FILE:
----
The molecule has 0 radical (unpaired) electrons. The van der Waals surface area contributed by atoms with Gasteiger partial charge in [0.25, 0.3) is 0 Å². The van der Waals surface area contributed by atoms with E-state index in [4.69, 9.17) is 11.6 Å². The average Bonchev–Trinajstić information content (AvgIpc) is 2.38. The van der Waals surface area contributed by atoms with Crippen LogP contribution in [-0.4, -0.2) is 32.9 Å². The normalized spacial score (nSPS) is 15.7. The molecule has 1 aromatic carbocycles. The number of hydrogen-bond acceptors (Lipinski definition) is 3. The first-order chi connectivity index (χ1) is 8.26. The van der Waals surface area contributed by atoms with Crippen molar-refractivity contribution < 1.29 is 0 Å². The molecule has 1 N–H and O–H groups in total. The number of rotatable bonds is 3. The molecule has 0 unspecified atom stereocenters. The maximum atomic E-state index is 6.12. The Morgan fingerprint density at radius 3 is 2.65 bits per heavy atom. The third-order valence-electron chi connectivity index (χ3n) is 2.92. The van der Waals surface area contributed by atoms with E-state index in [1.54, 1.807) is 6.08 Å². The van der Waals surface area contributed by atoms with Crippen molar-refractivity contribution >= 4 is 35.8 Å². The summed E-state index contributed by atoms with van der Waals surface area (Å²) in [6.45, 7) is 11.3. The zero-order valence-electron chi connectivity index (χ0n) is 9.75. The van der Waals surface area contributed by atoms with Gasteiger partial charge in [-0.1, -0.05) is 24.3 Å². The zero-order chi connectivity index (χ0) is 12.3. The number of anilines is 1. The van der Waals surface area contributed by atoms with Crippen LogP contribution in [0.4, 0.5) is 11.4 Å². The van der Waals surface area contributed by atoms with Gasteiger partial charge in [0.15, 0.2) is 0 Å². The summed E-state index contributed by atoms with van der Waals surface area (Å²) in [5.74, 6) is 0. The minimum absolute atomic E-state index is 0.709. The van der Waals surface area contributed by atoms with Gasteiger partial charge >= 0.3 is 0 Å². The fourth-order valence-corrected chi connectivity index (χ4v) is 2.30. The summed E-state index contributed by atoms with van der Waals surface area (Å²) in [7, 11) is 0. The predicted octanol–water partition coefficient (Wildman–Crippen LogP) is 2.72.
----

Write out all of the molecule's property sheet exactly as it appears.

The molecule has 0 radical (unpaired) electrons. The van der Waals surface area contributed by atoms with Gasteiger partial charge in [0.25, 0.3) is 0 Å². The van der Waals surface area contributed by atoms with E-state index in [4.69, 9.17) is 11.6 Å². The average Bonchev–Trinajstić information content (AvgIpc) is 2.38. The van der Waals surface area contributed by atoms with Crippen LogP contribution in [-0.4, -0.2) is 32.9 Å². The normalized spacial score (nSPS) is 15.7. The molecule has 1 aromatic carbocycles. The number of hydrogen-bond acceptors (Lipinski definition) is 3. The first-order chi connectivity index (χ1) is 8.26. The van der Waals surface area contributed by atoms with Crippen molar-refractivity contribution < 1.29 is 0 Å². The molecule has 1 N–H and O–H groups in total. The number of rotatable bonds is 3. The molecule has 0 unspecified atom stereocenters. The maximum atomic E-state index is 6.12. The Morgan fingerprint density at radius 3 is 2.65 bits per heavy atom. The third-order valence-electron chi connectivity index (χ3n) is 2.92. The van der Waals surface area contributed by atoms with E-state index in [1.54, 1.807) is 6.08 Å². The van der Waals surface area contributed by atoms with Crippen molar-refractivity contribution >= 4 is 35.8 Å². The summed E-state index contributed by atoms with van der Waals surface area (Å²) in [6.45, 7) is 11.3. The zero-order valence-electron chi connectivity index (χ0n) is 9.75. The van der Waals surface area contributed by atoms with Gasteiger partial charge in [-0.1, -0.05) is 24.3 Å². The zero-order chi connectivity index (χ0) is 12.3. The number of anilines is 1. The van der Waals surface area contributed by atoms with Crippen LogP contribution in [0.4, 0.5) is 11.4 Å². The van der Waals surface area contributed by atoms with Gasteiger partial charge in [0.15, 0.2) is 0 Å². The summed E-state index contributed by atoms with van der Waals surface area (Å²) in [5.74, 6) is 0. The minimum absolute atomic E-state index is 0.709. The van der Waals surface area contributed by atoms with Gasteiger partial charge >= 0.3 is 0 Å². The fourth-order valence-corrected chi connectivity index (χ4v) is 2.30. The summed E-state index contributed by atoms with van der Waals surface area (Å²) in [7, 11) is 0. The predicted octanol–water partition coefficient (Wildman–Crippen LogP) is 2.72.